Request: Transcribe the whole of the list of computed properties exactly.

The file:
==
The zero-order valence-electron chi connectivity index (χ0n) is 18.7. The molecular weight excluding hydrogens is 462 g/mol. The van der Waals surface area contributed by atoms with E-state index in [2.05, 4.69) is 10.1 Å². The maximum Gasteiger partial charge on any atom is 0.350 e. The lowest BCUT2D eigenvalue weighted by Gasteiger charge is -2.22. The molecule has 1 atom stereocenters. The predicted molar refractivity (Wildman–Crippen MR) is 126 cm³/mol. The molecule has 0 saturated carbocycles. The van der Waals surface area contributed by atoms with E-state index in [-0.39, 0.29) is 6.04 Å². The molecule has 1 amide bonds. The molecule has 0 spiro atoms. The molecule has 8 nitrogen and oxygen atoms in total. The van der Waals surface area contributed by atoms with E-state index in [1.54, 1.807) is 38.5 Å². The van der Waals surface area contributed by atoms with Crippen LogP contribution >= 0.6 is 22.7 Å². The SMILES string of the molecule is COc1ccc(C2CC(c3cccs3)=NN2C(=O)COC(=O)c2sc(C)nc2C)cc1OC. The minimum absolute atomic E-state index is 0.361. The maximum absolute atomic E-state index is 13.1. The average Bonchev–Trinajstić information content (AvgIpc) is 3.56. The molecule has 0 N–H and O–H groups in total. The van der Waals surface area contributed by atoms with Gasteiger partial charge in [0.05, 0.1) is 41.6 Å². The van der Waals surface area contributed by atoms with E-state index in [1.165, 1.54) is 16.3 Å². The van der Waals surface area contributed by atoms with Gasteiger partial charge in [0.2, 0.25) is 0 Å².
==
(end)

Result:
The zero-order valence-electron chi connectivity index (χ0n) is 18.7. The molecular weight excluding hydrogens is 462 g/mol. The van der Waals surface area contributed by atoms with E-state index in [2.05, 4.69) is 10.1 Å². The maximum Gasteiger partial charge on any atom is 0.350 e. The lowest BCUT2D eigenvalue weighted by Gasteiger charge is -2.22. The molecule has 1 atom stereocenters. The predicted molar refractivity (Wildman–Crippen MR) is 126 cm³/mol. The molecule has 0 saturated carbocycles. The van der Waals surface area contributed by atoms with E-state index in [-0.39, 0.29) is 6.04 Å². The molecule has 1 amide bonds. The molecule has 0 spiro atoms. The molecule has 8 nitrogen and oxygen atoms in total. The van der Waals surface area contributed by atoms with E-state index in [1.54, 1.807) is 38.5 Å². The van der Waals surface area contributed by atoms with Crippen LogP contribution >= 0.6 is 22.7 Å². The SMILES string of the molecule is COc1ccc(C2CC(c3cccs3)=NN2C(=O)COC(=O)c2sc(C)nc2C)cc1OC. The minimum absolute atomic E-state index is 0.361. The maximum absolute atomic E-state index is 13.1. The average Bonchev–Trinajstić information content (AvgIpc) is 3.56. The molecule has 0 N–H and O–H groups in total. The van der Waals surface area contributed by atoms with Gasteiger partial charge in [0.05, 0.1) is 41.6 Å². The van der Waals surface area contributed by atoms with E-state index in [1.165, 1.54) is 16.3 Å². The van der Waals surface area contributed by atoms with Gasteiger partial charge in [0.2, 0.25) is 0 Å².